RT Cunningham

Retired and Living as an American in the Philippines

I’m a retired American living in the Philippines. If you’re thinking of doing what I’m doing, I want to save you some grief from the unexpected.

If you think it’s paradise, think again. It can be, but only if you make it that way. There are things that happen in the Philippines that will make you wonder what you were thinking when choosing it as your place of retirement.

In my opinion only, you should live in or near any big city other than metro Manila. I wouldn’t wish metro Manila on my worst enemies. It’s too crowded and traffic is horrible.

I live on the outskirts of Olongapo. Olongapo isn’t a big city but it’s right next to the Subic Bay Freeport Zone. That’s makes the total area as large as any big city.

Retired and Loving It

Technically, I’ve been retired since I quit working in the United States. I retired from the military at the age of 37 (a couple of months before my birthday), after 20 years of active duty. I left the United States at 45 because I couldn’t find a good reason to stay. My children were grown and beyond high school. I’m not emotionally close to any relatives (including my siblings) on my side of the family. I don’t think I ever was.

I will retire again, on social security, in 2022. That’s five years and a few months from now. My wife, Josie, will retire on social security about 9 months later, in 2023.

We “survive” on my military pension, which is okay by me. Josie tends to complain when we run out of money in a month for whatever reason. And we always run out of money. We own the house but we’re making a car payment, which eats up more than a couple of hundred dollars a month. Three and half years to go.

I’ve lived in the Philippines for more than 11 years. I had to return to the United States a few times for various reasons, but it had nothing to do with living here. I have no reason to return permanently.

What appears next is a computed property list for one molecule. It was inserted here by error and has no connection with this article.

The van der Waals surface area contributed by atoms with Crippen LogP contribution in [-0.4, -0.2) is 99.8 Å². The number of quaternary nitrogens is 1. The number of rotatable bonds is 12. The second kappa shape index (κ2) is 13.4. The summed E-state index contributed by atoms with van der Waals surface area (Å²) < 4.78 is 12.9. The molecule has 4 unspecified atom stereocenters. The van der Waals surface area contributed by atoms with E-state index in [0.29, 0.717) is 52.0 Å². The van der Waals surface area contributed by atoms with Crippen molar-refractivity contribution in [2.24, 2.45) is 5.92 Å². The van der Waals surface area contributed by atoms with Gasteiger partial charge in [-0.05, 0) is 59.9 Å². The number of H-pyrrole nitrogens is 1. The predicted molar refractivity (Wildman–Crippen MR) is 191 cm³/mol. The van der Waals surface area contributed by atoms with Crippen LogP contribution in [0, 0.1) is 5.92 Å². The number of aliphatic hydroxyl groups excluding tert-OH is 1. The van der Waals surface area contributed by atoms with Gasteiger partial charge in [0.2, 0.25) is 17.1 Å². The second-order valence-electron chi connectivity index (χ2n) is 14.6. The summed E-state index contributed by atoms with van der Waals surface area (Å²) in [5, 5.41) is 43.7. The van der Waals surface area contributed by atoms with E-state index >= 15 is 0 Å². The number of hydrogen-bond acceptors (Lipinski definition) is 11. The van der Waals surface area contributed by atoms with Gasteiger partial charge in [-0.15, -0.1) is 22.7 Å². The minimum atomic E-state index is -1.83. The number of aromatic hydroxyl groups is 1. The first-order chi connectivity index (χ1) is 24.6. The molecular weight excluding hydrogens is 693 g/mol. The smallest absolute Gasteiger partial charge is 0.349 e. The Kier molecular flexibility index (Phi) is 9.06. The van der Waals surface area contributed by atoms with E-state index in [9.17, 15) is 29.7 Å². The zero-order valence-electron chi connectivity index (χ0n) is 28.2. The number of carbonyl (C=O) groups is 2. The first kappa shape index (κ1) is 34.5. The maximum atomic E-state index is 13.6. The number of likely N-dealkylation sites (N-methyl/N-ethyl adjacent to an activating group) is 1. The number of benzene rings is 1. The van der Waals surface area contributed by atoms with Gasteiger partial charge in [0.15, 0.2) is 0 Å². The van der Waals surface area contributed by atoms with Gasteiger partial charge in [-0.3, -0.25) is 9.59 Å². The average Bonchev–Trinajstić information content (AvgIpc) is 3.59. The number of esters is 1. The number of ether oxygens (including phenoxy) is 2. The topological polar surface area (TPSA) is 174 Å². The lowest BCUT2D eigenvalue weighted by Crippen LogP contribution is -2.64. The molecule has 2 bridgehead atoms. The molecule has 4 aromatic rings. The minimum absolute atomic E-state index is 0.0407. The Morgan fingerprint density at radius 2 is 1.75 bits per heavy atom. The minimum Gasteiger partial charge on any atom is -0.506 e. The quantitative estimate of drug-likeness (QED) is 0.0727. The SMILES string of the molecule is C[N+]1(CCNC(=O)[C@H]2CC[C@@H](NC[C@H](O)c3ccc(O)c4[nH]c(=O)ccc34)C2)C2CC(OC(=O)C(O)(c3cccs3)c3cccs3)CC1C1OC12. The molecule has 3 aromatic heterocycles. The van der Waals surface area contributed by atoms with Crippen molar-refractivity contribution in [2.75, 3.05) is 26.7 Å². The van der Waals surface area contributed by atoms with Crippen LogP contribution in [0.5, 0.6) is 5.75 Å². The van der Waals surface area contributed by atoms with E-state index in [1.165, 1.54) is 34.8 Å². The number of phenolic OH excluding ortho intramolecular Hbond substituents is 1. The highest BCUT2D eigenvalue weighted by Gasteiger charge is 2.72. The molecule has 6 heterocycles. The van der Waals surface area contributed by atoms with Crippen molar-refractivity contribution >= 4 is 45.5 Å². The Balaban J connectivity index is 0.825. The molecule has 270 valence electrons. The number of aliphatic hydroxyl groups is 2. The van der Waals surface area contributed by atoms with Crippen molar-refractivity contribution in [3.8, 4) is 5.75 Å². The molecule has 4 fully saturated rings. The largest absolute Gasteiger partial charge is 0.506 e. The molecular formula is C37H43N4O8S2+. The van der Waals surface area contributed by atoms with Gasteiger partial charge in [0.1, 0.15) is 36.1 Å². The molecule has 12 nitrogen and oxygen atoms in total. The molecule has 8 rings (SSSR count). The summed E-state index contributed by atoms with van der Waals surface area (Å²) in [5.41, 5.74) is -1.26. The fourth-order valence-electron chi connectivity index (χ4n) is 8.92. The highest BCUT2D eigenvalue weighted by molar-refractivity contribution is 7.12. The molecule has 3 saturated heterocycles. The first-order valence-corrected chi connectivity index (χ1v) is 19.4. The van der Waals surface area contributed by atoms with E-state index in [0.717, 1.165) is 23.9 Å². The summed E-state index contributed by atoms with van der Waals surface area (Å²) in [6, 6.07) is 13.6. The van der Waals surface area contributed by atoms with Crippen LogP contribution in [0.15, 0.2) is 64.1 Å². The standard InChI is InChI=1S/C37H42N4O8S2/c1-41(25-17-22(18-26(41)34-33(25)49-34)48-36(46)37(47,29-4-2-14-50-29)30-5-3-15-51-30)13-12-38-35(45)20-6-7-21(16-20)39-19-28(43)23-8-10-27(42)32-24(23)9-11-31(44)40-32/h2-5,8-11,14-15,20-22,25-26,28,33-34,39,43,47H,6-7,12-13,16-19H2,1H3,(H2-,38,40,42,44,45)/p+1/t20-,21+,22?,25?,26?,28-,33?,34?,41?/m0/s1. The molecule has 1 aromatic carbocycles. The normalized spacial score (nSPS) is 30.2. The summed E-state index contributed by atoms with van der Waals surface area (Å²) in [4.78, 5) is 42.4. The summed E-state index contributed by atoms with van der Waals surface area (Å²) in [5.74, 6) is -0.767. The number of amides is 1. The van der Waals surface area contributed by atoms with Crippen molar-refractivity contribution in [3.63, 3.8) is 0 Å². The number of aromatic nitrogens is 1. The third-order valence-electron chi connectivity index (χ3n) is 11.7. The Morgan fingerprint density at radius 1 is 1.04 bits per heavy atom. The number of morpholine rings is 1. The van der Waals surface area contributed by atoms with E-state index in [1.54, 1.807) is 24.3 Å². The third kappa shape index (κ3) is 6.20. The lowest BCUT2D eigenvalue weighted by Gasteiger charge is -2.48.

Despite the shortcomings of the country I now call home, I wouldn’t trade it for any other country. My stress level has never been lower and that’s because I don’t have to do anything I don’t want to do. Except for minor things, I don’t have to deal with either government, Filipino or American.

Convenience is an Issue

More properly stated, the lack of conveniences is an issue here. It’s slowly getting better but I think I’ll die of old age before it reaches American standards.

Paying the monthly bills is one example. I guess I was spoiled by the fact that I didn’t have to go anywhere to pay bills in the United States. I paid them all through my bank’s bill pay service. It’s one of the perks I enjoyed for more years than I can remember. And I rarely had to go to the bank because I did all my banking online.

In the Philippines, I can either pay at the business itself or pay through a local payment handler. I can pay the water bill, the electric bill, the cable bill and the DSL bill in one place or another, but I still have to go to that place.

Banking isn’t United States dollar-friendly. My direct deposit amount is going into a dollar savings account at BDO, but that’s all it does. I still have to withdraw that money and exchange it for pesos before I can pay bills or buy things. There are exceptions, like Royal Subic, where they will take dollars and give change in pesos.

Again, I was spoiled in the United States. What I couldn’t find at Wal-Mart, Costco, Sam’s Club or Home Depot, I could order from Amazon. Here it’s Royal Subic for groceries and the Harbor Point and SM City malls for non-groceries . S&R Membership Shopping is over an hour away in another province. Lazada Philippines is the closest thing to Amazon we have, but that will change by the end of this year or next.

The Weather